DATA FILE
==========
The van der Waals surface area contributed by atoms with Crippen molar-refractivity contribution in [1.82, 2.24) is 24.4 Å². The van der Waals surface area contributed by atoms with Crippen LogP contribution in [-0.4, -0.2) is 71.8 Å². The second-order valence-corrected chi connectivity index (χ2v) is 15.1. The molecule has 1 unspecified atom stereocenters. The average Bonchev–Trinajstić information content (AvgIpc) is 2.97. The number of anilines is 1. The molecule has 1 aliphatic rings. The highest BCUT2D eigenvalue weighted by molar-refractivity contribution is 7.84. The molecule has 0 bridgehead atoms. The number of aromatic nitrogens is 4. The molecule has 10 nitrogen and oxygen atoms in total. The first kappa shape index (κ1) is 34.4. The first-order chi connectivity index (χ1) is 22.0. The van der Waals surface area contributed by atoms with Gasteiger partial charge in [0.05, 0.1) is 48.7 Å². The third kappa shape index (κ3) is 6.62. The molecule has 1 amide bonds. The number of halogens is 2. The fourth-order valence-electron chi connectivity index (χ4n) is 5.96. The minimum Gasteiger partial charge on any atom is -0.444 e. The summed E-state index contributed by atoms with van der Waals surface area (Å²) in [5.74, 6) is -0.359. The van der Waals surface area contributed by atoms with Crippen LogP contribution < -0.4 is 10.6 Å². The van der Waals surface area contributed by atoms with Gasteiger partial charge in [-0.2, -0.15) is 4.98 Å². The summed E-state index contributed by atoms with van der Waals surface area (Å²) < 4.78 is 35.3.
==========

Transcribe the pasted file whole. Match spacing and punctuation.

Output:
The van der Waals surface area contributed by atoms with Crippen molar-refractivity contribution in [1.82, 2.24) is 24.4 Å². The van der Waals surface area contributed by atoms with Crippen LogP contribution in [-0.4, -0.2) is 71.8 Å². The second-order valence-corrected chi connectivity index (χ2v) is 15.1. The molecule has 1 unspecified atom stereocenters. The average Bonchev–Trinajstić information content (AvgIpc) is 2.97. The number of anilines is 1. The molecule has 1 aliphatic rings. The highest BCUT2D eigenvalue weighted by molar-refractivity contribution is 7.84. The molecule has 0 bridgehead atoms. The number of aromatic nitrogens is 4. The molecule has 10 nitrogen and oxygen atoms in total. The first kappa shape index (κ1) is 34.4. The first-order chi connectivity index (χ1) is 22.0. The van der Waals surface area contributed by atoms with Gasteiger partial charge in [0.05, 0.1) is 48.7 Å². The third kappa shape index (κ3) is 6.62. The molecule has 1 amide bonds. The number of halogens is 2. The fourth-order valence-electron chi connectivity index (χ4n) is 5.96. The minimum Gasteiger partial charge on any atom is -0.444 e. The summed E-state index contributed by atoms with van der Waals surface area (Å²) in [5.74, 6) is -0.359. The van der Waals surface area contributed by atoms with Crippen LogP contribution < -0.4 is 10.6 Å². The van der Waals surface area contributed by atoms with Gasteiger partial charge in [-0.2, -0.15) is 4.98 Å². The summed E-state index contributed by atoms with van der Waals surface area (Å²) < 4.78 is 35.3.